Sam Nader went first class Tuesday.
The New York-Penn League inducted former Oneonta Tigers owner Nader, 94, into its Hall of Fame in the second year of a three-phase process designed to establish an honor roll for those who have made significant contributions to the oldest, continuously operated Single-A league in professional baseball.
Although the NY-Penn’s Hall of Fame plan started last year, Nader is technically a first-class inductee.
The NY-Penn inducted Wade Boggs (Elmira Pioneers, 1976); Nellie Fox (Jamestown Falcons, 1944); Phil Niekro (Wellsville Braves, 1959); Tony Perez (Geneva Redlegs, 1960-61); Jim Rice (Williamsport Red Sox, 1971); Warren Spahn (Bradford Bees, 1940); and Robin Yount (Newark Co-Pilots, 1973) before its 2012 All-Star Game in Niles, Ohio, which is home to the Mahoning Valley Scrappers.
Those seven inductees were honored Aug. 14, 2012, as part of the first phase, which recognized former NY-Penn players who went on to earn spots in the National Baseball Hall of Fame in Cooperstown.
Nader was one of five inducted during the second phase — for league personnel and team officials — Tuesday before the NY-Penn’s 2013 All-Star Game at Dodd Stadium in Norwich, Conn. The other four second-phase inductees were former NY-Penn presidents Robert Julian, Vince McNamara, Leo Pickney and Robert Stedler.
The foundation of the Hall will be completed in 2014 with the third phase, which will honor individuals who will be nominated and voted upon by NY-Penn teams. The NY-Penn’s Hall will grow thereafter with annual elections of those nominated and voted upon by member teams.
Ironically, Nader was inducted in the city that is now home to his former NY-Penn franchise.
Nader was part of a group of men who purchased the NY-Penn franchise in 1966 and ran it for one season as the Oneonta Red Sox. The team spent the next 32 seasons known as the Oneonta Yankees, then became the Oneonta Tigers when New York moved its NY-Penn affiliate to Staten Island in 1999.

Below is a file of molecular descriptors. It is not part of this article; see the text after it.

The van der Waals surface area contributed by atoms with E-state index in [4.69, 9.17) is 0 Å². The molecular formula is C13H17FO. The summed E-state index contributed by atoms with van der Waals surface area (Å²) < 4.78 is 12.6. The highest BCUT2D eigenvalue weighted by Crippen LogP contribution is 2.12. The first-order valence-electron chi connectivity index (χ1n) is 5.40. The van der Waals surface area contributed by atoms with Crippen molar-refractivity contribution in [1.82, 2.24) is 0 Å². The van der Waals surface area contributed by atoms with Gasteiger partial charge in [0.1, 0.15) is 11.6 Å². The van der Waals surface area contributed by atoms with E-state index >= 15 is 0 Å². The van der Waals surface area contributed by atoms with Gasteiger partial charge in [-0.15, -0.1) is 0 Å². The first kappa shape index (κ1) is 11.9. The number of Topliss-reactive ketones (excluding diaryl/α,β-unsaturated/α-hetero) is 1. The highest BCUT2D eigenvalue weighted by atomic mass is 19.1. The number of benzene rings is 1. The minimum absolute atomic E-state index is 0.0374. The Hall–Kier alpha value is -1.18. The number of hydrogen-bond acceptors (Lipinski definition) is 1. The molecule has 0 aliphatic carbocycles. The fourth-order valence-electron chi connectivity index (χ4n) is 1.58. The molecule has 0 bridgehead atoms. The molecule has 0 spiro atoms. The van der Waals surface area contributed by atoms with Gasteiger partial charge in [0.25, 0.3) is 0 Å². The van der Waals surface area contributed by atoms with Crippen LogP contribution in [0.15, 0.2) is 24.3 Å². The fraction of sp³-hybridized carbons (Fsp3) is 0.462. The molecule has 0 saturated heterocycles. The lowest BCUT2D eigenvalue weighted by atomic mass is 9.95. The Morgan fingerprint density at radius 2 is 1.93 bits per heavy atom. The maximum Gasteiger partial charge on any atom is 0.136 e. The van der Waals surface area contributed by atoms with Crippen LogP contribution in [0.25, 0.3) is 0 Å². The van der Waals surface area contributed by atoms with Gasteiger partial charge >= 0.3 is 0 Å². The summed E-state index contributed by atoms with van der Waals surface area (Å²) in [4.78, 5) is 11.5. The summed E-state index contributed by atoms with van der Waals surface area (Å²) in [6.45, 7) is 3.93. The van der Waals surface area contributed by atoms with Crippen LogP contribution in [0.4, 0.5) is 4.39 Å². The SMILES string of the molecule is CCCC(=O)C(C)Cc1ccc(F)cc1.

Nader and longtime partner Sid Levine ran the O-Tigers until 2008, when they sold the franchise to an investment group led by E. Miles Prentice III. The O-Tigers lasted one more season in Oneonta as Prentice’s group moved the team in 2010 to Dodd Stadium, where it continues to operate as the Connecticut Tigers.
The move effectively ended Oneonta baseball games featuring professional players, but it also paved the way for the introduction of the Oneonta Outlaws. The summer college baseball team has been playing at Damaschke Field — the former home of Oneonta’s NY-Penn teams — since 2010 and has won two of the last three New York Collegiate Baseball League championships. The Outlaws won their second NYCBL crown earlier this summer under owner Gary Laing, who purchased the franchise from Keith Rogers and Dan Scaring before the start of the 2013 season.
Nader’s NY-Penn Hall of Fame induction is the latest honor for the former Oneonta mayor who previously earned the titles of Mr. Oneonta and Mr. Baseball.
His name is also attached to the NY-Penn’s annual Staff Member of the Year Award. Additionally, the league’s championship trophy is named after his late wife, Alice.
The American League beat the National League, 4-3, in Tuesday’s NY-Penn All-Star Game.